Despite that, his black allies never called seizing Harpers Ferry crazy. Although Brown had been hanged for his actions, Douglass insisted the raid had lit the fire that consumed slavery. Brown chose to open his war against slavery at Harpers Ferry, W.E.B. Du Bois wrote in 1909, because the capture of a U.S. arsenal would create a “dramatic climax to the inception of his plan” and because it was the “safest natural entrance to the Great Black Way” through the mountains from slavery to freedom in the North.

Harpers Ferry wasn’t Brown’s first foray onto the national stage. In 1857 his band of men had killed several proslavery settlers in “Bleeding Kansas,” hacking to death five men along Pottawatomie Creek with short, heavy swords. Scholars differ on whether the killings should be considered murders or acts of war following the proslavery sack of Lawrence just days before. I have found evidence that Brown and his sons saw their attack as a kind of preemptive strike against men who had threatened violence against freestaters. But to understand is not necessarily to justify or excuse. How a deeply religious man could commit such an act is a question one cannot ignore in assessing Brown’s mind.

Du Bois understood that Brown’s recourse to violence in killing “border ruffians” in Kansas and his attempt to seize the armory at Harpers Ferry in order to arm slaves had caused “bitter debate as to how far force and violence can bring peace and good will.”

But Du Bois, a co-founder of the NAACP, did not think slavery could have been ended without the Civil War. He concluded that “the violence which John Brown led made Kansas a free state” and his plan to put arms in the hands of slaves hastened the end of slavery. Du Bois’ book John Brown was a “tribute to the man who of all Americans has perhaps come nearest to touching the real souls of black folk.” African-American historians, artists and activists have long eulogized Brown as an archetype of self-sacrifice. “If you are for me and my problems,” Malcolm X declared in 1965, “then you have to be willing to do as old John Brown did.”

Blacks’ reverence for the memory of Brown has not inspired those mainstream historians uncomfortable with Brown’s reliance on violence. The belief that he may have suffered from a degree of “madness” has echoed down through the decades in Brown biographical literature. In his popular 1959 narrative The Road to Harpers Ferry, J.C. Furnas argued that Brown was consumed by a widespread “Spartacus complex.”

But Furnas also found that “certain details of Old Brown’s career” and writings evidenced psychiatric illness. Brown might have been “intermittently ‘in­sane’…for years before Harpers Ferry,” Furnas specu- ­­lated, “sometimes able to cope with practicalities but eventually betrayed by his strange inconsistencies leading up to and during the raid—his disease then progressing into the egocentric exaltation that so edified millions between his capture and death.”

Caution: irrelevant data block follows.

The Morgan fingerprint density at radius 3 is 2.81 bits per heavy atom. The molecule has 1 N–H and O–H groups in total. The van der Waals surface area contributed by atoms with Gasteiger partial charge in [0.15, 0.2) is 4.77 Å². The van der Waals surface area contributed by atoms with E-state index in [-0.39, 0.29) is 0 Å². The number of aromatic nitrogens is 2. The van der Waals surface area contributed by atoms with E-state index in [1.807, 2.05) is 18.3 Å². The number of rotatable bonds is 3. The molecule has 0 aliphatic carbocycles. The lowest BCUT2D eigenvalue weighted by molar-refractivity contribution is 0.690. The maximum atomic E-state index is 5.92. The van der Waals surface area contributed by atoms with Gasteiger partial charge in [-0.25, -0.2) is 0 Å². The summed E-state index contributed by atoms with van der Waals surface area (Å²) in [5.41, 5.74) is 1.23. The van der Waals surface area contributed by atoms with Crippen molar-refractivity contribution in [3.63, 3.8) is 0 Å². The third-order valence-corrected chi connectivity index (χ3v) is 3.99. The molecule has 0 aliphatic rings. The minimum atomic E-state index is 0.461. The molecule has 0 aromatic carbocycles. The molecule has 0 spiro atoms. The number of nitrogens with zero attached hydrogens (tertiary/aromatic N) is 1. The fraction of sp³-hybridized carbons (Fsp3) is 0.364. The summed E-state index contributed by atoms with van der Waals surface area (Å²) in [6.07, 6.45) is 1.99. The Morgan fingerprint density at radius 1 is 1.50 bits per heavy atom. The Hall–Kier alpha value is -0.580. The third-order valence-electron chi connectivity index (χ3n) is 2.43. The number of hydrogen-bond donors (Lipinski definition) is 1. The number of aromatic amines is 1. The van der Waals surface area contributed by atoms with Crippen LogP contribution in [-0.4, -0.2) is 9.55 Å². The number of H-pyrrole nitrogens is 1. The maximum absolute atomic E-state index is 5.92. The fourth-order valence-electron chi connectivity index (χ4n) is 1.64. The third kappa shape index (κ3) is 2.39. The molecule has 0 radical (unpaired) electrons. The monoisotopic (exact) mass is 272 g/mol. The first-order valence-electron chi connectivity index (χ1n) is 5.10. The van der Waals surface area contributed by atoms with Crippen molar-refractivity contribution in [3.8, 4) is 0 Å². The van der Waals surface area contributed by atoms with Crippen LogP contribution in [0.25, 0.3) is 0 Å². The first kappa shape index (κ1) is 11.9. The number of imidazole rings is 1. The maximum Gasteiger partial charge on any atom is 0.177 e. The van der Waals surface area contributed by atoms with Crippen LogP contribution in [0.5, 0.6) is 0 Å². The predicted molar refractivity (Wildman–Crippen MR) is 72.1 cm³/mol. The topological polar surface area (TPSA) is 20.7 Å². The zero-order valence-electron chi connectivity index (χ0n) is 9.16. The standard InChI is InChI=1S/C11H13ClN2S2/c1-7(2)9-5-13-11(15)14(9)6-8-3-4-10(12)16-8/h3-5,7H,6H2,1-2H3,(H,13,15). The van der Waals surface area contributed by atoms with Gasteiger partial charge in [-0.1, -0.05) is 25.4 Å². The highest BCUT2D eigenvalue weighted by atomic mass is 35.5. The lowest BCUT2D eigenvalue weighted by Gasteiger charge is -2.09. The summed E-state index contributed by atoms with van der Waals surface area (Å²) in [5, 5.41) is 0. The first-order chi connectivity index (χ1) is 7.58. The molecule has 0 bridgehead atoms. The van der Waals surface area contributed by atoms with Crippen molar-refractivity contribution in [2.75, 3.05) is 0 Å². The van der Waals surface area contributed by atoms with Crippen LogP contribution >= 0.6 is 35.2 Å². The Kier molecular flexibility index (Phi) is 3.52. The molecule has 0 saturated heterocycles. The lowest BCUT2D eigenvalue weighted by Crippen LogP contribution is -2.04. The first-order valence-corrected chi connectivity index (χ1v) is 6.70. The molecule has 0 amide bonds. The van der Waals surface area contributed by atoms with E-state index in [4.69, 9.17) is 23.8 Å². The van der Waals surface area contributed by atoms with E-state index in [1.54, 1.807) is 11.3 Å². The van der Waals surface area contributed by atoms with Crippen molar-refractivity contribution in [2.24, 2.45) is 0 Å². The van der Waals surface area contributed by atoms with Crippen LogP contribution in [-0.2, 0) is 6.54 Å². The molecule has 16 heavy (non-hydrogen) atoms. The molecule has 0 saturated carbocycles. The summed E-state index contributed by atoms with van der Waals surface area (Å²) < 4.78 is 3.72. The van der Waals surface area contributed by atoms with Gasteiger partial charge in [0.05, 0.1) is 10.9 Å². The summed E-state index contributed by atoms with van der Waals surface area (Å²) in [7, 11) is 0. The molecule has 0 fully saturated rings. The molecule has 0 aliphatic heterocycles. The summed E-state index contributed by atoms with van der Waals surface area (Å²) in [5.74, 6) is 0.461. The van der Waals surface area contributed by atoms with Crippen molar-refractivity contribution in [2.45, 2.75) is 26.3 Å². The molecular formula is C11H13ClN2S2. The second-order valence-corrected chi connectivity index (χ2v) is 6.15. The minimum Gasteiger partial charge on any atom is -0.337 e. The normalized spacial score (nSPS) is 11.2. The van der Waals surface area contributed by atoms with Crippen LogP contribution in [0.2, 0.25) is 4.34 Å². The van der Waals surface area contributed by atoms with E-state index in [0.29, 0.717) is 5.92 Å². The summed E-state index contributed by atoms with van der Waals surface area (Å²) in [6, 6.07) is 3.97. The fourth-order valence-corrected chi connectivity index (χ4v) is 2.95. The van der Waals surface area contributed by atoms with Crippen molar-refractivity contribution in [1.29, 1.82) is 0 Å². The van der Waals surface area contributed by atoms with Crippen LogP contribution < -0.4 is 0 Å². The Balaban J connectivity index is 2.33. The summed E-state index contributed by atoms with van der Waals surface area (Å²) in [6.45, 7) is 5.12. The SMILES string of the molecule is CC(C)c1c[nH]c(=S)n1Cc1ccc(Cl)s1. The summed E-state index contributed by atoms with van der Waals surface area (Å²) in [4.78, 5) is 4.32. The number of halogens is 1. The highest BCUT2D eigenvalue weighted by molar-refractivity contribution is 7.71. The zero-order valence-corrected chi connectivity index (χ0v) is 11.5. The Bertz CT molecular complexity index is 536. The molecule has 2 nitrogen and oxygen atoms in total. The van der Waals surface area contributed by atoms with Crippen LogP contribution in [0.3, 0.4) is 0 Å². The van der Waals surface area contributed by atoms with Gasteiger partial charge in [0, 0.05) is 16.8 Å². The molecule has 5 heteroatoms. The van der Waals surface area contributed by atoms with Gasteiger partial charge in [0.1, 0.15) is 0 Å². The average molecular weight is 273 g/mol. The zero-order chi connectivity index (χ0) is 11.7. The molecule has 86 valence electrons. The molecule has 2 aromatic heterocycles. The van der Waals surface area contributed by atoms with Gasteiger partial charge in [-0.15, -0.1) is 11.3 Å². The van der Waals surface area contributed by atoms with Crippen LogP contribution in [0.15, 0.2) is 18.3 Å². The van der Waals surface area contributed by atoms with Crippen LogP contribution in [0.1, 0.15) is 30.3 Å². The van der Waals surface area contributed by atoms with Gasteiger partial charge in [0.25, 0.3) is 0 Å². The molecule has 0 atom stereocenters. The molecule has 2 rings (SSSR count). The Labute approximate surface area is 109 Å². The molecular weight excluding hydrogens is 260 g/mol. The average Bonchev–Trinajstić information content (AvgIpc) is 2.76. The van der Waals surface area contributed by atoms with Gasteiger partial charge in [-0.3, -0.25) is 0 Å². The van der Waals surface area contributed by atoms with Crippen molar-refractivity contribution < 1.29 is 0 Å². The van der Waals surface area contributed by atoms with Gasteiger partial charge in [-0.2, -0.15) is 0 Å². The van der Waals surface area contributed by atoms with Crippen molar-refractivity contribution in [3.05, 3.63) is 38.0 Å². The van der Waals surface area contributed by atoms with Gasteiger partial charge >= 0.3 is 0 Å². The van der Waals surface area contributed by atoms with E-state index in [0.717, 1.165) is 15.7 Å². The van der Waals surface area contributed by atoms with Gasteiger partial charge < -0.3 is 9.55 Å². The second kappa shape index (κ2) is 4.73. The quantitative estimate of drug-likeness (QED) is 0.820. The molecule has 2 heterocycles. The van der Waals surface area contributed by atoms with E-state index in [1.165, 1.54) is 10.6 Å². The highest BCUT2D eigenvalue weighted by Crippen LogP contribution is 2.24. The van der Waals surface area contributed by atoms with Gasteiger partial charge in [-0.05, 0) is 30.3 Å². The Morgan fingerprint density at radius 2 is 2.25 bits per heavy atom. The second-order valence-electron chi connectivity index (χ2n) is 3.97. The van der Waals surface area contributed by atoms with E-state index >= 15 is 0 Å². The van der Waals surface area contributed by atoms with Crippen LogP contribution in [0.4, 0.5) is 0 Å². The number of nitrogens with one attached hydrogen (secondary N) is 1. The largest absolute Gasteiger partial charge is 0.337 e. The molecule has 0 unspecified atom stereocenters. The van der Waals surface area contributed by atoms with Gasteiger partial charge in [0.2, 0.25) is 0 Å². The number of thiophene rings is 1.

Careful historians like David M. Potter reaffirmed the centrality of the slavery issue in his posthumously published synthesis The Impending Crisis, 1848-1861, but even Potter conceded that Brown “was not a well-adjusted man”—despite the fact many abolitionists shared his belief that the slaves were restive.
In 1970 historian Stephen B. Oates sought to bridge the rival biographical traditions by depicting Brown as a religious obsessive in an era of intense political conflict. Oates’ Brown was not the Cromwellian warrior of early legend builders. Nor was he the greedy, self-deluded soldier of fortune of debunkers.

He was a curious, somewhat schizoid amalgam of the legend builders’ martyr and his evil doppelganger. This Brown possessed courage, energy, compassion and indomitable faith in his call to free the slaves. He was also egotistical, inept, cruel, intolerant and self-righteous, “always exhibit[ing] a puritanical obsession with the wrongs of others.”

Oates was doubtful that historians might ever persuasively identify psychosis in a subject they studied. He repudiated historian Allan Nevins’ belief that Brown suffered from “reasoning insanity” and “ambitious paranoia,” but he declared that Brown was not “normal,” “well adjusted” or “sane” either (later dismissing these terms as meaningless).

But reference to Brown’s “glittering eye”—a telltale mark of insanity in 19th-century popular culture—invited Oates’ readers to conclude that Brown was touched with madness after all. Finding in Brown an “angry, messianic mind,” Oates straddled the two biographical traditions. For three decades, his portrait of Brown has perpetuated the image of mental instability.

To get to the roots of Brown’s mental state, we must turn to those closest to him for help. Analysis of the scores of letters written by members of both Brown’s immediate family and the extended family he referred to as the “connection” reveal a John Brown quite different from the self-absorbed, humorless, rigid, imperious, driven fanatic portrayed by some biographers.

Letters Brown exchanged with his father, his wife and his dependent and grown children over several decades reveal a warmer, more engaged father than heretofore pictured. Although he moved his family frequently, he was not a “wanderer” or a “loner.” Brown and his father, “Squire” Owen, remained fast friends despite the latter’s exacting standards of piety and worldly success for his eldest son. Owen’s home in Hudson, Ohio, remained a vital part of his son’s emotional universe to the end.

John Brown asked forgiveness of his wife for his long absences while driving cattle to market or selling prize sheep, and he often complained of homesickness. He loved to hold his children and sing to them; he regularly brought the little ones presents, and he often teased his adolescent sons about their preoccupation with girls.

In 1846 Brown met the tragic death of daughter Amelia—“little Kitty”—and the loss of other children soon after, despite his own grief, with words of encouragement and reaffirmations of faith in a compassionate God to his bereaved second wife, Mary Ann, who bore him 13 offspring. Indeed, he was resilient in the face of God’s “afflictive Providences” and was apparently sel­dom “blue” for long periods. The only time in his adult life of which we have any record when he was genuinely depressed for months or even weeks was while mourning the death of his beloved first wife, Dianthe, in 1832.